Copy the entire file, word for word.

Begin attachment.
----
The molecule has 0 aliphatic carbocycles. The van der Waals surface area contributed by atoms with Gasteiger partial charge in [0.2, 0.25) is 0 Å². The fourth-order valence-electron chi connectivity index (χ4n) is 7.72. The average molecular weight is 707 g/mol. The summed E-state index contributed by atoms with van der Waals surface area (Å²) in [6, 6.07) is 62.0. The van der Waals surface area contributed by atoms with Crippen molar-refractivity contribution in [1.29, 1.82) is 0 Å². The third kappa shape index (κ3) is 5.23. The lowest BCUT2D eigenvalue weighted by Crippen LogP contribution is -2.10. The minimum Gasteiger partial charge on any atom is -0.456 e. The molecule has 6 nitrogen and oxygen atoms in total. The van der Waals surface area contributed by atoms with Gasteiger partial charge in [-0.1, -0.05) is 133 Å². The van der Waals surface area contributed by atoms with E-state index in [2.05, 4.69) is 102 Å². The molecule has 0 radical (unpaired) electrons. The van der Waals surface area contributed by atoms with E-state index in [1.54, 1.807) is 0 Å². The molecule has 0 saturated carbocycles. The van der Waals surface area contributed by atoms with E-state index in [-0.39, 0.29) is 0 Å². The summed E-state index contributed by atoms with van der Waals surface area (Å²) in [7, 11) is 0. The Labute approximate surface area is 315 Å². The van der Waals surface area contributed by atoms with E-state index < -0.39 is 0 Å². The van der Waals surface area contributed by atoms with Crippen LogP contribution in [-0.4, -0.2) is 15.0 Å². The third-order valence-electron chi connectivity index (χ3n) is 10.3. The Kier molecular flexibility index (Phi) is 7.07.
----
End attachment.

The molecule has 0 aliphatic carbocycles. The van der Waals surface area contributed by atoms with Gasteiger partial charge in [0.2, 0.25) is 0 Å². The fourth-order valence-electron chi connectivity index (χ4n) is 7.72. The average molecular weight is 707 g/mol. The summed E-state index contributed by atoms with van der Waals surface area (Å²) in [6, 6.07) is 62.0. The van der Waals surface area contributed by atoms with Crippen molar-refractivity contribution in [1.29, 1.82) is 0 Å². The third kappa shape index (κ3) is 5.23. The lowest BCUT2D eigenvalue weighted by Crippen LogP contribution is -2.10. The minimum Gasteiger partial charge on any atom is -0.456 e. The molecule has 6 nitrogen and oxygen atoms in total. The van der Waals surface area contributed by atoms with Gasteiger partial charge in [-0.1, -0.05) is 133 Å². The van der Waals surface area contributed by atoms with E-state index in [2.05, 4.69) is 102 Å². The molecule has 0 radical (unpaired) electrons. The van der Waals surface area contributed by atoms with E-state index in [1.54, 1.807) is 0 Å². The molecule has 0 saturated carbocycles. The van der Waals surface area contributed by atoms with E-state index in [-0.39, 0.29) is 0 Å². The summed E-state index contributed by atoms with van der Waals surface area (Å²) in [7, 11) is 0. The Labute approximate surface area is 315 Å². The van der Waals surface area contributed by atoms with E-state index < -0.39 is 0 Å². The van der Waals surface area contributed by atoms with Crippen LogP contribution in [-0.4, -0.2) is 15.0 Å². The third-order valence-electron chi connectivity index (χ3n) is 10.3. The Kier molecular flexibility index (Phi) is 7.07.